In June 2022, we published an article on NIKE, Inc. (NYSE: NKE) titled Don’t Buy Nike Yet, outlining the key pros and cons of investing in Nike stock. At that time, we valued Nike’s stock as a take”. We viewed the company’s execution of its Consumer Direct Acceleration strategy and its commitment to return value to its shareholders as favorable, while we assessed our concerns regarding the elevated valuation and macro headwinds, including lower consumer confidence, rising commodity prices and geopolitical tension in the Eastern European region.
In this article, we’ll revisit Nike’s stock and provide an updated view by highlighting the two main reasons why we still think Nike’s stock should be avoided.
1.) Macroeconomic uncertainty remains
On the one hand, the macroeconomic environment has not improved radically.
- Although oil prices have declined since our last article in June, they still remain at significantly higher levels than in 2021. The recent production reduction initiated by OPEC+, could lead to a further rise in oil prices.
- US consumer confidence has improved somewhat but still remains at extremely low levels.
- Inflation in the United States and Europe remains high. Soaring energy prices in Europe, fueled by uncertainty about Russian gas supplycause significant concern before the winter months.
- China has imposed new closures due to the Covid-19 outbreaks across the country. This may result in reduced demand for Nike products as well as potential supply chain disruptions.
We believe these recent global developments are not creating a favorable environment for consumer discretionary companies, including Nike.
On the other hand, Nike’s decision to exit the Russian market somewhat reduces the uncertainty associated with the company’s future operations and potentially helps investors better assess the company’s financial performance in the near future.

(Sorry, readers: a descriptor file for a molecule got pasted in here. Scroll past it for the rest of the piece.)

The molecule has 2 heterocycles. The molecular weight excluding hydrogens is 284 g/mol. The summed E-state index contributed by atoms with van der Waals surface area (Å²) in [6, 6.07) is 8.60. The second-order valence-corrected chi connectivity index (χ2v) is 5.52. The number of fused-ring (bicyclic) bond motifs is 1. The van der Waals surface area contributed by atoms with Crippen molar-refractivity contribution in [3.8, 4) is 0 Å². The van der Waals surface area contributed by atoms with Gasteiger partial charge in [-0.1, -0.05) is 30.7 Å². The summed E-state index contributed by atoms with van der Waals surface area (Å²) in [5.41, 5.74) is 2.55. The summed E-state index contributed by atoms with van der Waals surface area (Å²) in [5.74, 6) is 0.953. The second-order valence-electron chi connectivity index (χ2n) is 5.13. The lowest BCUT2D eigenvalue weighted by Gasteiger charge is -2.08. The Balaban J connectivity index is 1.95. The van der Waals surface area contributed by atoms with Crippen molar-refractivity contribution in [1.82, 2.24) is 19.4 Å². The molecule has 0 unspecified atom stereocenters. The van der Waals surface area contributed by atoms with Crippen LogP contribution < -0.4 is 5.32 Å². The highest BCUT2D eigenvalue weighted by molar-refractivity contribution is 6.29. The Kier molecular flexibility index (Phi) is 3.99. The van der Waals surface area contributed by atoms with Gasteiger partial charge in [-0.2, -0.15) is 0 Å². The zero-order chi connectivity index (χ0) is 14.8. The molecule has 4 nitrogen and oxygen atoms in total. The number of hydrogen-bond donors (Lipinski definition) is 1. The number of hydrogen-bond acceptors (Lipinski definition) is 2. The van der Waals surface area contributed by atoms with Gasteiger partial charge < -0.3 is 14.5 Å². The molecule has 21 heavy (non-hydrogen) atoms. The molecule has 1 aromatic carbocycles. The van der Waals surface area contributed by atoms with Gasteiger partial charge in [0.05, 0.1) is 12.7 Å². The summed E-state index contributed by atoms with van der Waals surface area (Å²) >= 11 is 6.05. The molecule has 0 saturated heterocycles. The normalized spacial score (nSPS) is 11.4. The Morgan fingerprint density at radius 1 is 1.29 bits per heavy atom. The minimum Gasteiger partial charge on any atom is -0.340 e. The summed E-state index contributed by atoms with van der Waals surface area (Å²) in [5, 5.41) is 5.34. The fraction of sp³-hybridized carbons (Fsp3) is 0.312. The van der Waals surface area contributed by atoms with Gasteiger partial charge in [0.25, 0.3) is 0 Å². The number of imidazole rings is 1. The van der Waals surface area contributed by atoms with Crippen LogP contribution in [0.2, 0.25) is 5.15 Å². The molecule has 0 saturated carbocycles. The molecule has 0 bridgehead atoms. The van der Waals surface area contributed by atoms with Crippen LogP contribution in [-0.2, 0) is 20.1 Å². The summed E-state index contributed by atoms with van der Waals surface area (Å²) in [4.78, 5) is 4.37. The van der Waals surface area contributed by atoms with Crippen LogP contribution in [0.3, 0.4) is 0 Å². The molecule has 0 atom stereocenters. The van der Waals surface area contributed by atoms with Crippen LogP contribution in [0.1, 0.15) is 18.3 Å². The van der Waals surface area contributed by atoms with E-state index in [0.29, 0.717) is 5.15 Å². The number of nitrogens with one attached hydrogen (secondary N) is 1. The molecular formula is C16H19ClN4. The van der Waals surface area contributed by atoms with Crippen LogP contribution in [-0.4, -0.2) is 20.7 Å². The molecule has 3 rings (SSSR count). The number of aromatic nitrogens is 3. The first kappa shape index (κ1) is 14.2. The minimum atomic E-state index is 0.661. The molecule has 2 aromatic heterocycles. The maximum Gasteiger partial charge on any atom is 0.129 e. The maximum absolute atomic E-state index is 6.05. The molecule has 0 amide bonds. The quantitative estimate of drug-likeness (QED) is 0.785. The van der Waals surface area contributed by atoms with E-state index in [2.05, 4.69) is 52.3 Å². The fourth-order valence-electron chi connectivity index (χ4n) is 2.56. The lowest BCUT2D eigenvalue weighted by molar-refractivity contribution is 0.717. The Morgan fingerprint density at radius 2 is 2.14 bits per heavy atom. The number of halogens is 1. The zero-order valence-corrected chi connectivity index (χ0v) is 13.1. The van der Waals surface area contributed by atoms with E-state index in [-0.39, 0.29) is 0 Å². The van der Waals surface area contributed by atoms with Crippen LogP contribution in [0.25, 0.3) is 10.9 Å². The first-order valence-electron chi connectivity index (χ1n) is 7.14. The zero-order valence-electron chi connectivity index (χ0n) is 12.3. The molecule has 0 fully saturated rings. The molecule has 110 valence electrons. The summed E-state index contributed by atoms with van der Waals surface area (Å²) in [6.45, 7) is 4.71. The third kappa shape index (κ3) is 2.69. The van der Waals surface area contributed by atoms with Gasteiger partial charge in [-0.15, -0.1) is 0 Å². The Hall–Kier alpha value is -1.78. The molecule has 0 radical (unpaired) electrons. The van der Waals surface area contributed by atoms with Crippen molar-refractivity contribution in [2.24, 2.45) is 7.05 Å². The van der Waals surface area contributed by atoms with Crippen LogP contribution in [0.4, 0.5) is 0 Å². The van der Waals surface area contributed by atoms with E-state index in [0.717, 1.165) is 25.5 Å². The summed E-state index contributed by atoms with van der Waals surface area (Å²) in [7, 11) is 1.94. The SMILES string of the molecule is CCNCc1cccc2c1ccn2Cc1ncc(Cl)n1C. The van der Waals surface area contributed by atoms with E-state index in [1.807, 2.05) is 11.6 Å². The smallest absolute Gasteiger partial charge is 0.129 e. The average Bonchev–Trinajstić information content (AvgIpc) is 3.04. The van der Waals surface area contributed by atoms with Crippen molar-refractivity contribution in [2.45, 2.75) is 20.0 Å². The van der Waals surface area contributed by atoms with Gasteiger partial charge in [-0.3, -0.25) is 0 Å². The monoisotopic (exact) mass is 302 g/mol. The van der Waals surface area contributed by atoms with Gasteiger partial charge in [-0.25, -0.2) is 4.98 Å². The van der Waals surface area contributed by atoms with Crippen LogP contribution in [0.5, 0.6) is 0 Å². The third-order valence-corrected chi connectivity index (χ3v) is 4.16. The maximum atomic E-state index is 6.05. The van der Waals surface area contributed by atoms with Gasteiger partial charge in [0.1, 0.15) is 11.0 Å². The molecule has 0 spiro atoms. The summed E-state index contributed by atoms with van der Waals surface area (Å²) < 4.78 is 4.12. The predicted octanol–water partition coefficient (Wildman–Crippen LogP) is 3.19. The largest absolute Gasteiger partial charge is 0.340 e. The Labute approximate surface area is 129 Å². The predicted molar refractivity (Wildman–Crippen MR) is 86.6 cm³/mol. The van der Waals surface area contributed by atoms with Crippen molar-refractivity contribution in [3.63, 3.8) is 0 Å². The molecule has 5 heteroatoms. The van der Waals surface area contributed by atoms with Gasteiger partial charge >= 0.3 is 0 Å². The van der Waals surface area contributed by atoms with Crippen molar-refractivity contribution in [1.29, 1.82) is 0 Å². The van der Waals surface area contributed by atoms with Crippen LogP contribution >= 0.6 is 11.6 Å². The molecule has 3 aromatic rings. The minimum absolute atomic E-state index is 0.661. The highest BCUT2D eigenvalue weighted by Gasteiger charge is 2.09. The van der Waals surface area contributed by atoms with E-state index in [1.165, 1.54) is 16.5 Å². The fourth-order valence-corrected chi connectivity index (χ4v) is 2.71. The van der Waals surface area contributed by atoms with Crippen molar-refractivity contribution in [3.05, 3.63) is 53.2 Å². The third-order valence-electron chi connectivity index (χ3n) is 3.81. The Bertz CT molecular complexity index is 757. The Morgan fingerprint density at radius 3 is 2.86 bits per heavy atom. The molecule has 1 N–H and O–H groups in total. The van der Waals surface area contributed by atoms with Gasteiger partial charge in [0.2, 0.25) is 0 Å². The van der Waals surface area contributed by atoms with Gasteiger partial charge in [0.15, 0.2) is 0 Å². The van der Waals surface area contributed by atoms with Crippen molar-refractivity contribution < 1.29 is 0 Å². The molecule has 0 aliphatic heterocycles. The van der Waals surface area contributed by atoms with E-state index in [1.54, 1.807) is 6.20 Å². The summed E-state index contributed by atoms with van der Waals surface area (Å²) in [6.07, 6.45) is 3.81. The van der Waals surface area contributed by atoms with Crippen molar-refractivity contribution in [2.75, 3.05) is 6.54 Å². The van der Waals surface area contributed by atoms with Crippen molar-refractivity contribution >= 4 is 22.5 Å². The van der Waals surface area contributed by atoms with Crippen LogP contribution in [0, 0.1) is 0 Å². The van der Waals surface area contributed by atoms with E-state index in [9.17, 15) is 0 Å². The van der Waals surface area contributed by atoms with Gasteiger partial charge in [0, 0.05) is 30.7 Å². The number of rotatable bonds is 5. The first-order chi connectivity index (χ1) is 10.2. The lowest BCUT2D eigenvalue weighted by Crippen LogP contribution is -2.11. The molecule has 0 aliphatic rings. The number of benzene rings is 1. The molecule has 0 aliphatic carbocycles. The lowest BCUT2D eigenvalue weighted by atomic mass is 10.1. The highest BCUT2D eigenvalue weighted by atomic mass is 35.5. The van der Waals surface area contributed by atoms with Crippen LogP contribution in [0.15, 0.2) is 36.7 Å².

The economic sanctions imposed on Russia during the fourth quarter of fiscal 2022 impacted our local operations and a reduction in ruble liquidity affected our ability to manage the operational impact and related currency risk. Accordingly, we deconsolidated our Russian legal entities, whose net revenues represented less than 1% of consolidated net revenues for fiscal year 2021. The deconsolidation of our Russian legal entities resulted in a one-time pre-tax charge of $96 million. recognized in Other (income) expenses, net, classified in Corporate. After the end of the 2022 financial year, we made the decision to exit the Russian market.
With the Russian business accounting for less than one percent of consolidated net sales, we believe this decision is unlikely to have a material direct impact on business performance.
2.) Strong USD creates new headwinds for the business
Nike has a large presence outside of the United States. According to the annual report released in July 2022, the company had a total of 344 retail stores in the United States, while it had more than 700 stores outside the United States.
The following graph and table show that the international segment is not only larger in terms of the number of stores, but also in terms of revenue.
Nike reports its foreign exchange gains and losses in the “Corporate” segment.